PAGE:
Subtract Forrest and the Confederate talent pool in the West is as shallow as the L. A. River. Pillow, Van Dorn, Price—it’s a hall of shame. Of course it didn’t help that some of their best, like Col. Rogers of the 2nd Texas, were slaughtered early on or blocked for promotion by that fool Jeff Davis (Rogers had both those handicaps) but that waste of talent happened on both sides, so you have to go with the survivors.
Forrest, who made it through the war and had enough energy left to start the Klan and make a fortune, made some of his best military decisions when he disobeyed these fools’ orders, like when he carried 4000 troopers out of the wreck of Fort Donelson by himself, or near the finish of his career as a cooperative subordinate, when he told Braxton Bragg that if they ever met again, one of them would die and it wouldn’t be the guy who looked like Chuck Liddell in a bad mood. (Although Bragg was a looker himself–living proof that great-grandma Bragg had a thing for Neanderthals.)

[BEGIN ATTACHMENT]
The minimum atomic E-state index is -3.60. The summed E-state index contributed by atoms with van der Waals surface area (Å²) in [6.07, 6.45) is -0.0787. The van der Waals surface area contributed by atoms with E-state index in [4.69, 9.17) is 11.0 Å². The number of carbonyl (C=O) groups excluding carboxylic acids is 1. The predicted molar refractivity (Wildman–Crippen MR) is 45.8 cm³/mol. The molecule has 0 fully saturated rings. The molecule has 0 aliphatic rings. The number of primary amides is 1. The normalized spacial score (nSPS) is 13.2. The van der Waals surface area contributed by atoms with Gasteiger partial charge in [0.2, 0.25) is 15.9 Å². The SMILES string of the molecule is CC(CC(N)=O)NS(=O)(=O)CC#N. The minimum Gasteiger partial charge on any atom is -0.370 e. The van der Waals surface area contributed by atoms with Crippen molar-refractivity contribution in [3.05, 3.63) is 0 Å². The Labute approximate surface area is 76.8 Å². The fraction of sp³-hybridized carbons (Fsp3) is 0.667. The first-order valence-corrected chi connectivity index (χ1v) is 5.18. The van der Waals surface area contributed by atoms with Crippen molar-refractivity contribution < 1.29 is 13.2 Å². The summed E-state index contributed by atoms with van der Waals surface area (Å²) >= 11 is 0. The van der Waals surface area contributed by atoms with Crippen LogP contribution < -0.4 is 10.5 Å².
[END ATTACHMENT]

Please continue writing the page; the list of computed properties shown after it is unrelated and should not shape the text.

Forrest, Definitely Not Gump
Chuck Liddell Looking Forrest-al
Grierson left Tennessee in mid-April 1863 with a brigade of about 1700 men from two Illinois and one Iowa regiments. From the beginning he was in enemy territory, which like MacPherson says is one handicap Forrest never had to face. Grierson used diversion to confuse the local snitches who tried to report his location and destination along the raid route. When he crossed a river, he did it at three or more different points; when he was
planning to move in force, he sent fake recon units galloping in all kinds of fake directions, knowing the locals would exaggerate the numbers and assume the worst, which locals always do when they spot enemy movements.